Second litter is dying...we're sooooo bummed!!

by Karen
(New Hampshire)

We had our first litter of 6 and one by one they all died. some were scrawny some looked healthy and plump, but still by day 3 they were all dead. it was awful.

I decided to put the male back with her right away.

Now, 30 days later, she had her second litter of 4. 2 have died and the 3rd and 4th seem to be withering.

She seems to be feeding them & we didn't touch them this time as we did last time. Both litters were not born in a nest, but were found all over the cage and I made them a nest of paper and straw. the mother does with both litters, shortly before they died, they were 'running in their sleep' that normal or is it a neurological thing?

Me and my family are just dying to raise a litter, but are having no luck at all and don't know what I'm doing wrong.

Also, if I'm going to keep the male away from the female, should i move their cages out of sight from each other? Right now I have the cages separate but next to each other. I feel bad because they love to snuggle together and groom each other, but I think she needs to take a break to gain her strength back.

Thanks for any input or advice.

***** Karen Sez *****
Ugh, what a heartbreaker. Sorry. Death by day 3 is pretty diagnostic for no milk. Either the doe was not producing milk, or she refused to let the kits nurse. I suspect the latter, since apparently at least a few of the kits started out with full tummies.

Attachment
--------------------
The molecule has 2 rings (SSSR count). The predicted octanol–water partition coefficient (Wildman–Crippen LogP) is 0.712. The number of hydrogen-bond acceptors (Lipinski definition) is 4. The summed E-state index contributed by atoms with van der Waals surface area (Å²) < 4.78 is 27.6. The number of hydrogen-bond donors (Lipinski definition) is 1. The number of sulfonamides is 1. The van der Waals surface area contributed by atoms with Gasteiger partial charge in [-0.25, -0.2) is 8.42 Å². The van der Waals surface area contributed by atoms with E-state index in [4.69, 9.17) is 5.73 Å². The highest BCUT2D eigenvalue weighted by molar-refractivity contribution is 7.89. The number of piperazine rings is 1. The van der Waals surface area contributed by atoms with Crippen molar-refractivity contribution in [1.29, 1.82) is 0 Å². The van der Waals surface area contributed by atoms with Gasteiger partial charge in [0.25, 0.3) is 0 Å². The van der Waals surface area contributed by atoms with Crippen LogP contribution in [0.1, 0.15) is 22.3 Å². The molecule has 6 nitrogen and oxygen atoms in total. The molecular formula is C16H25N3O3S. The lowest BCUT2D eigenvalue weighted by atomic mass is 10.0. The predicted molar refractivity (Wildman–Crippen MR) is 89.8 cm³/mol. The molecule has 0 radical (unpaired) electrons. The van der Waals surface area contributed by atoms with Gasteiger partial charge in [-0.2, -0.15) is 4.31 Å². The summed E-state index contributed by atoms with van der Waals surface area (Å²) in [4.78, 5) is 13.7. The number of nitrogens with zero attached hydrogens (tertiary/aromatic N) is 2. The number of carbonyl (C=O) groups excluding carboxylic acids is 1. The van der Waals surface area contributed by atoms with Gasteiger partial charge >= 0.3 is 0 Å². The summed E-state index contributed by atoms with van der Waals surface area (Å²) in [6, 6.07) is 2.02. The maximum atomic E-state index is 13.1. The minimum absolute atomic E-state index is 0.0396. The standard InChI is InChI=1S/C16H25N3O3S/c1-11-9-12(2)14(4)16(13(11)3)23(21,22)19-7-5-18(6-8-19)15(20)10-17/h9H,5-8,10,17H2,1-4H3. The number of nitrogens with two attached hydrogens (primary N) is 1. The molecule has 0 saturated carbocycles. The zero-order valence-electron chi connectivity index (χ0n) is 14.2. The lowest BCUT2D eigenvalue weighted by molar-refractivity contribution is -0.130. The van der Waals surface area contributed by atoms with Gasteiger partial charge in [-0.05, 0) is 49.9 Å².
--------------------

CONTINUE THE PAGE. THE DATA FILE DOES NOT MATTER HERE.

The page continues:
Sometimes when the little bambinos latch on it hurts, and she quits nurturing.

You can help by flipping the doe over in your lap and putting the kits on her tummy one by one for an additional 5 minutes of nursing. Another technique - pull out the nest box and place the doe in it, holding her there so she'll allow the kits to nurse. If you can do this twice a day, the kits should get enough milk to hang in there till they're old enough to start eating pellets.

The advantage of this 'force feeding' is that it toughens the teats, and soon the doe will readily permit the kits to eat, relieving you of the need for extra feedings.

Let me ask - did you provide a nest box 3 days in advance? And did the doe not use it? I'm concerned about the doe not using the box. Perhaps when God was handing out maternal instincts, the doe missed the curtain call....

It is possible that the doe simply lacks maternal instincts, though I cannot be sure of this from way over here. You may want to give her one more chance before trying again with a doe that will do her job.

You don't have to move the buck and doe any farther than you've done. That part is fine. And everything else seems okay. (Touching the first litter was not a problem.)

Next time around, check out our nest box page, and be ready to give the doe a nest box on day 28. She will kindle on day 31.

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